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16

Apr

The Ultimate Guide to Contractor Safety Policies | Avetta

Author: Avetta Marketing

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Why You Need to Maintain Contractor Safety Policies

Having a culture of health and safety in the supply chain isn’t just for your own employees. Your contractors are also expected to follow policies and be involved in upholding your culture of safety. Although having a complex web of contractors can make it extremely difficult to maintain safety policies across the board, it must be done. 

Who Is Responsible for Contractor Safety?

Ultimately, you can be held liable for any contractor who is injured while performing work on your behalf. 

As published by OH&S:

“Where an employer exercises supervisory control or requires a contractor to observe its workplace safety guidelines, the employer’s duty of reasonable care is commensurate with the control it retains over the independent contractor.”

As well as:

“...Where the employer retains some control over the manner in which an independent contractor’s work is to be performed but does not retain the degree of control that would subject him to general responsibility for the acts of the independent contractor, the employer will be liable for failing to exercise reasonable care in the supervision which is retained.”

It is concluded that:

“...Where the negligent act of the contractor is directly related to the control of the owner over safety, an owner may be liable. This simply reinforces what owners already know: Safety requirements must be well thought-out, regularly reviewed, and updated as appropriate.

What Are the Potential Risks?

While increasing efficiency and achieving economies of scale are benefits of keeping a clean safety track record, there are serious risks involved with the failure to reinforce contractor safety

Some of these risks include:

  • Workplace incidents

  • Poor quality control

  • Environmental impacts

  • Jeopardized contracts

  • Unnecessary costs, financial disruptions, fines

  • Damage to company reputation

  • Being left uncovered by insurance policies

  • Legal ramifications

Laying these risks out on the table and splitting them between departments (operations, procurement, etc.) will give you an idea of how serious the repercussions can become without the correct safety policies and procedures in place—and if they are not reinforced by every contractor on every job.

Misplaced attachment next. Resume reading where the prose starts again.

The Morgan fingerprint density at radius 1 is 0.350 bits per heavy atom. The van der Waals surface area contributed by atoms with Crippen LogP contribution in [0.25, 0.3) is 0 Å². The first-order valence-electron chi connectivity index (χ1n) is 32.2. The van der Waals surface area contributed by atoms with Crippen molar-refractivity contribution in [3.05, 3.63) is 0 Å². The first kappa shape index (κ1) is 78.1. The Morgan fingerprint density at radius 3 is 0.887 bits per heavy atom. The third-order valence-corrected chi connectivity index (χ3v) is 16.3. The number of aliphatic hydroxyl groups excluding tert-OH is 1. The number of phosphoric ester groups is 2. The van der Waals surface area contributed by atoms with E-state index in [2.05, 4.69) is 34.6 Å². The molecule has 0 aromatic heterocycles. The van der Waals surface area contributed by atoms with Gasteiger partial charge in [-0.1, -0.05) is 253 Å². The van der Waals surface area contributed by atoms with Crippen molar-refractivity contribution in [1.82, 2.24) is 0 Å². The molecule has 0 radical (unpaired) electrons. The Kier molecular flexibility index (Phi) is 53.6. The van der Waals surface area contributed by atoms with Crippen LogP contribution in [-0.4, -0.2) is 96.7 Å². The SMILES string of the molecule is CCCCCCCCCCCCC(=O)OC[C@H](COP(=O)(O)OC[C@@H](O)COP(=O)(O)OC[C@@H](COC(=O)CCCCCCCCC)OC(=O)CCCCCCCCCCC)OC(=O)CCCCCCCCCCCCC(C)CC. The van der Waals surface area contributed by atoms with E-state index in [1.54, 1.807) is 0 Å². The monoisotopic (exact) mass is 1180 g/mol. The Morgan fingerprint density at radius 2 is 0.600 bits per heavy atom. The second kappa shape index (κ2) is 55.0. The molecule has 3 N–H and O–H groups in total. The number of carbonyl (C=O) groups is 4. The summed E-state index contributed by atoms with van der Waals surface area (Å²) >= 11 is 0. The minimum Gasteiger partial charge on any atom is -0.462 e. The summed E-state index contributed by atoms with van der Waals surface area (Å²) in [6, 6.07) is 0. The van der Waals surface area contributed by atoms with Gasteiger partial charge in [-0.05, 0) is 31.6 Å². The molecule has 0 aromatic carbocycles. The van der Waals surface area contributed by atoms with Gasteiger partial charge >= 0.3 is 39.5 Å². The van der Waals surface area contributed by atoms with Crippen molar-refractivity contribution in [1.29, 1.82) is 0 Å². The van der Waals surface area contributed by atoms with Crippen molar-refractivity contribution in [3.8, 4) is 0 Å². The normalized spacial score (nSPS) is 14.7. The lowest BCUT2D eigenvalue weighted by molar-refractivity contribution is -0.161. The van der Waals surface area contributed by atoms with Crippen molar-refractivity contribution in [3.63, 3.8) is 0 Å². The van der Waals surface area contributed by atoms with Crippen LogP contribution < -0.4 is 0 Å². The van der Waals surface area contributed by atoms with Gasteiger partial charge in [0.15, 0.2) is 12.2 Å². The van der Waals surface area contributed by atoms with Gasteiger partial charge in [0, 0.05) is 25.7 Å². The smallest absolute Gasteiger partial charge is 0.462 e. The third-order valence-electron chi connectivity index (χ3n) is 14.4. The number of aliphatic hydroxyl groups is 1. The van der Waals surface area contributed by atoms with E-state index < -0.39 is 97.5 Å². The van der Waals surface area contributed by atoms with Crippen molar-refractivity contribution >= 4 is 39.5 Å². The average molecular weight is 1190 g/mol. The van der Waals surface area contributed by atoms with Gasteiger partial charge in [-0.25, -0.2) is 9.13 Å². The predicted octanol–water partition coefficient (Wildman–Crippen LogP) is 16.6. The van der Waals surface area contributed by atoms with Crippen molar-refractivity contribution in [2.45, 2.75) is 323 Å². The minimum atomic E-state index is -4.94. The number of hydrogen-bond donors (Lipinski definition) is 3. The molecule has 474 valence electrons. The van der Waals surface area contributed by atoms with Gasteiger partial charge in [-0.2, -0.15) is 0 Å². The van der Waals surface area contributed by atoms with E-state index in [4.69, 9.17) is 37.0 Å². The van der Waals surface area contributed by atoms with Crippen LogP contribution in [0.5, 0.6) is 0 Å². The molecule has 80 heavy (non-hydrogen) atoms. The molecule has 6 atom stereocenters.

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How Can You Protect Against the Risks?

The first step to protecting yourself against the risks of unsafe contractors is to practice a strong safety culture in your own workplace and to carry that culture through to every contractor you hire. When you are committed to safety and invest in it, you’ll see policies and practices shaped to accommodate compliance.

Now, here are a few other steps you can take to maintain and achieve comprehensive practices that fall in line with your company’s safety policies.

Prequalify Contractors

Due diligence is key here. Before you hire any contractor, it’s your responsibility to take a hard look at their:

  • Safety record

  • Leading indicators and how they are used

  • Safety-related statistics, including OSHA recordables or other regulatory numbers

Having this information upfront will give you a clearer view of the contractor’s safety commitment.

Assess Risks

Before work begins, conduct a risk assessment of the job that a contractor is to work on. This may well lead to the realization that additional safety measures need to be put in place. Safety programs and training are examples.

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Obtain All Paperwork

Be sure to gather all required paperwork from contractors before work starts. This can include:

  • Contracts

  • Licenses

  • Permits

  • Certifications

  • Insurance policies

Complete Mandatory Training and Orientation

Every contractor on every project should receive training and orientation before being approved to work. Any risks that were uncovered during an assessment should be addressed, as well as all safety policies and expectations.

Monitor Periodically

Checking in on safety should be done regularly to ensure compliance. This could be done through a mixture of:

  • Observations

  • Discussions

  • Walkthroughs

  • Checklists

  • Assessments

  • Quotas

Conduct a Post-Job Evaluation

Once the job is completed, look at whether or not the job was performed safely. Look through the following to help in your evaluation:

  • Observation notes

  • Contractor reports

  • Injury rates

  • Injury claims

Use Contractor Vetting and Management Software

Even though the risks of contractor safety non-compliance are great, the scale of vetting and managing each can be thoroughly overwhelming in the resources it can take to do correctly. This is where the technology of Avetta software shines. 

Contractor management software allows you to improve safety and significantly decrease your risk by streamlining your qualification process and increasing your visibility.

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